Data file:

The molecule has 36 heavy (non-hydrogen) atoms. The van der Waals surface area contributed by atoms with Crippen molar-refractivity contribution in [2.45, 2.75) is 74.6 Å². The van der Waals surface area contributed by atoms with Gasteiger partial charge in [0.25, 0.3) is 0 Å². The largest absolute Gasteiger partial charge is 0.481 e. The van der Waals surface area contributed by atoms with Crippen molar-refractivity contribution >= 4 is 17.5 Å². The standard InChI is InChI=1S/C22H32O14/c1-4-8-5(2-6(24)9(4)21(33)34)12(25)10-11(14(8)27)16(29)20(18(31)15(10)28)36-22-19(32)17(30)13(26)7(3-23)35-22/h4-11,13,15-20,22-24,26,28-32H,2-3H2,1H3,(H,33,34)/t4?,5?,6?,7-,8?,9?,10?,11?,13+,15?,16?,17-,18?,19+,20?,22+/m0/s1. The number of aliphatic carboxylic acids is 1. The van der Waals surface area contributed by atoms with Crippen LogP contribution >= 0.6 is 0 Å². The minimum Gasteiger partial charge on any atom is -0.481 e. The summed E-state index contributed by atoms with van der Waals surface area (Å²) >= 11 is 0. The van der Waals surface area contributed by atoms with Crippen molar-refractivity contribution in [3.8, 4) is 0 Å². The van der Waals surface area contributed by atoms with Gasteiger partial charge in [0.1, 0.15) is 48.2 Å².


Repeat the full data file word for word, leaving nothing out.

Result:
The molecule has 36 heavy (non-hydrogen) atoms. The van der Waals surface area contributed by atoms with Crippen molar-refractivity contribution in [2.45, 2.75) is 74.6 Å². The van der Waals surface area contributed by atoms with Gasteiger partial charge in [0.25, 0.3) is 0 Å². The largest absolute Gasteiger partial charge is 0.481 e. The van der Waals surface area contributed by atoms with Crippen molar-refractivity contribution >= 4 is 17.5 Å². The standard InChI is InChI=1S/C22H32O14/c1-4-8-5(2-6(24)9(4)21(33)34)12(25)10-11(14(8)27)16(29)20(18(31)15(10)28)36-22-19(32)17(30)13(26)7(3-23)35-22/h4-11,13,15-20,22-24,26,28-32H,2-3H2,1H3,(H,33,34)/t4?,5?,6?,7-,8?,9?,10?,11?,13+,15?,16?,17-,18?,19+,20?,22+/m0/s1. The number of aliphatic carboxylic acids is 1. The van der Waals surface area contributed by atoms with Crippen LogP contribution >= 0.6 is 0 Å². The minimum Gasteiger partial charge on any atom is -0.481 e. The summed E-state index contributed by atoms with van der Waals surface area (Å²) >= 11 is 0. The van der Waals surface area contributed by atoms with Crippen molar-refractivity contribution in [3.8, 4) is 0 Å². The van der Waals surface area contributed by atoms with Gasteiger partial charge in [0.1, 0.15) is 48.2 Å².